Open Access Publications from the University of California

## On the role of atmospheric forcing on upper ocean physics in the Southern Ocean and biological impacts

Abstract

The Southern Ocean (SO) plays a key role in regulating climate by absorbing nearly half of anthropogenic carbon dioxide (CO$_2$). Both physical and biogeochemical processes contribute to the net CO$_2$ sink. As a result of global warming and ozone depletion, westerly winds have increased, with consequences for upper ocean physics but little is known on how primary producers are expected to respond to changes in atmospheric forcing. This thesis addresses the impact of atmospheric forcing on upper ocean dynamics and phytoplankton bloom development in the SO on synoptic storm scales, combining a broad range of observations derived from satellites, reanalysis, profiling floats and Southern elephant seals.

On atmospheric synoptic timescales (2-10 days), relevant for phytoplankton growth and accumulation, wind speed has a larger impact on satellite Chl-a variability than surface heat fluxes or wind stress curl. In summer, strong winds are linked to deep mixed layers, cold sea surface temperatures and enhanced satellite chlorophyll-a (Chl-a), which suggest wind-driven entrainment plays a role in sustaining phytoplankton blooms at the surface. Subsurface bio-optical data from floats and seals reveal deep Chl-a fluorescence maxima (DFM) are ubiquitous in summer and tend to sit at the base of the mixed layer, but can occur in all seasons. The fact that wind speed and Chl-a correlations are maximal at zero lag time (from daily data) and incubation experiments indicate phytoplankton growth occurs 3-4 days after iron addition, suggests high winds in summer entrain Chl-a from a subsurface maximum. Vertical profiles also reveal Chl-a fluorescence unevenness within hydrographically defined mixed layers, suggesting the biological timescales of adaptation through the light gradient (i.e. growth and/or photoacclimation) are often faster than mixing timescales, and periods of quiescence between storms are long enough for biological gradients to form within the homogeneous layer in density.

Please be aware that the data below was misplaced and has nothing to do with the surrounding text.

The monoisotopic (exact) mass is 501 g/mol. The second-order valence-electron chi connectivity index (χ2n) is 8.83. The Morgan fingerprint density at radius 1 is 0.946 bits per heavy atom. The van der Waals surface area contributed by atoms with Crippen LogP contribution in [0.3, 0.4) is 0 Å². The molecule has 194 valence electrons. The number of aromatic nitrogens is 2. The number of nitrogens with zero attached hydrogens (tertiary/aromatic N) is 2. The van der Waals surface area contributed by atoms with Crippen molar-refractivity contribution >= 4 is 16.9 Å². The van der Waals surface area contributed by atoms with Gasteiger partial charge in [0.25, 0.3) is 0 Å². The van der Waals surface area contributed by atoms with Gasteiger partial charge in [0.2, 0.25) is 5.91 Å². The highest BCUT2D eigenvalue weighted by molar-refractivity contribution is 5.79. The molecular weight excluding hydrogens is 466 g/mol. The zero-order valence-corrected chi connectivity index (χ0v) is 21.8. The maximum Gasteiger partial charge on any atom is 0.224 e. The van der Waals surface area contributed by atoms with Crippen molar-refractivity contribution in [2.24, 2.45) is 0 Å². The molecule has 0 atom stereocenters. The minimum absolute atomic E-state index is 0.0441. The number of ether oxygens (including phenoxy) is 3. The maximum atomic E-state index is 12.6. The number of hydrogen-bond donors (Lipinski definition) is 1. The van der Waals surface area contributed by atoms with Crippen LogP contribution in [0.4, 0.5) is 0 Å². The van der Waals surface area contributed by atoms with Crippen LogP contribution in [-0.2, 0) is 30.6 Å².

Directional winds can also modify upwelling/subduction patterns near oceanic fronts. At the shelf-break front off Patagonia, the combined analyses of satellite and \emph{in situ} observations suggest along-front winds modulate the upwelling on synoptic timescales, potentially through a nutrient pumping mechanism associated with the interaction between along-front wind oscillations and the frontal structure through Ekman transport.